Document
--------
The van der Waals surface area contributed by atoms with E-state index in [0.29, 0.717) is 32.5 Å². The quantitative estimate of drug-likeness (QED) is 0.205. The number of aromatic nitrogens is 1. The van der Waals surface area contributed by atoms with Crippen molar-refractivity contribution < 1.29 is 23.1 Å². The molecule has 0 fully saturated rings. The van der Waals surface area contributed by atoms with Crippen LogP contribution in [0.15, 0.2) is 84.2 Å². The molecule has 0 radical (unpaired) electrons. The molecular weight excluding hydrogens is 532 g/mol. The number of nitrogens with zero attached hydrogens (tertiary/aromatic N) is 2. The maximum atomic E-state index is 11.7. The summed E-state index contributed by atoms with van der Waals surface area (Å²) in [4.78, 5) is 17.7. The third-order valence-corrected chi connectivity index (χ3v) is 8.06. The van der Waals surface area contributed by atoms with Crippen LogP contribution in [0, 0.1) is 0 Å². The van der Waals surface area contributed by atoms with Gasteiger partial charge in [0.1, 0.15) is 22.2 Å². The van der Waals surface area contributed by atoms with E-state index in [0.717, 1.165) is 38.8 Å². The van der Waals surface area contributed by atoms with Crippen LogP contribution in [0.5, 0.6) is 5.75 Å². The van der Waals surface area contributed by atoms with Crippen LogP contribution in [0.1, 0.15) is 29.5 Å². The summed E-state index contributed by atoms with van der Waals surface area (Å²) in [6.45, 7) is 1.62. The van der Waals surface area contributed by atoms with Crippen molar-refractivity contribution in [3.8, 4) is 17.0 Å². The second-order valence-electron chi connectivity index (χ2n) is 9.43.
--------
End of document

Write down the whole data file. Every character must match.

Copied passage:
The van der Waals surface area contributed by atoms with E-state index in [0.29, 0.717) is 32.5 Å². The quantitative estimate of drug-likeness (QED) is 0.205. The number of aromatic nitrogens is 1. The van der Waals surface area contributed by atoms with Crippen molar-refractivity contribution < 1.29 is 23.1 Å². The molecule has 0 fully saturated rings. The van der Waals surface area contributed by atoms with Crippen LogP contribution in [0.15, 0.2) is 84.2 Å². The molecule has 0 radical (unpaired) electrons. The molecular weight excluding hydrogens is 532 g/mol. The number of nitrogens with zero attached hydrogens (tertiary/aromatic N) is 2. The maximum atomic E-state index is 11.7. The summed E-state index contributed by atoms with van der Waals surface area (Å²) in [4.78, 5) is 17.7. The third-order valence-corrected chi connectivity index (χ3v) is 8.06. The van der Waals surface area contributed by atoms with Crippen LogP contribution in [0, 0.1) is 0 Å². The van der Waals surface area contributed by atoms with Gasteiger partial charge in [0.1, 0.15) is 22.2 Å². The van der Waals surface area contributed by atoms with E-state index in [0.717, 1.165) is 38.8 Å². The van der Waals surface area contributed by atoms with Crippen LogP contribution in [0.5, 0.6) is 5.75 Å². The van der Waals surface area contributed by atoms with Crippen LogP contribution in [0.1, 0.15) is 29.5 Å². The summed E-state index contributed by atoms with van der Waals surface area (Å²) in [6.45, 7) is 1.62. The van der Waals surface area contributed by atoms with Crippen molar-refractivity contribution in [3.8, 4) is 17.0 Å². The second-order valence-electron chi connectivity index (χ2n) is 9.43.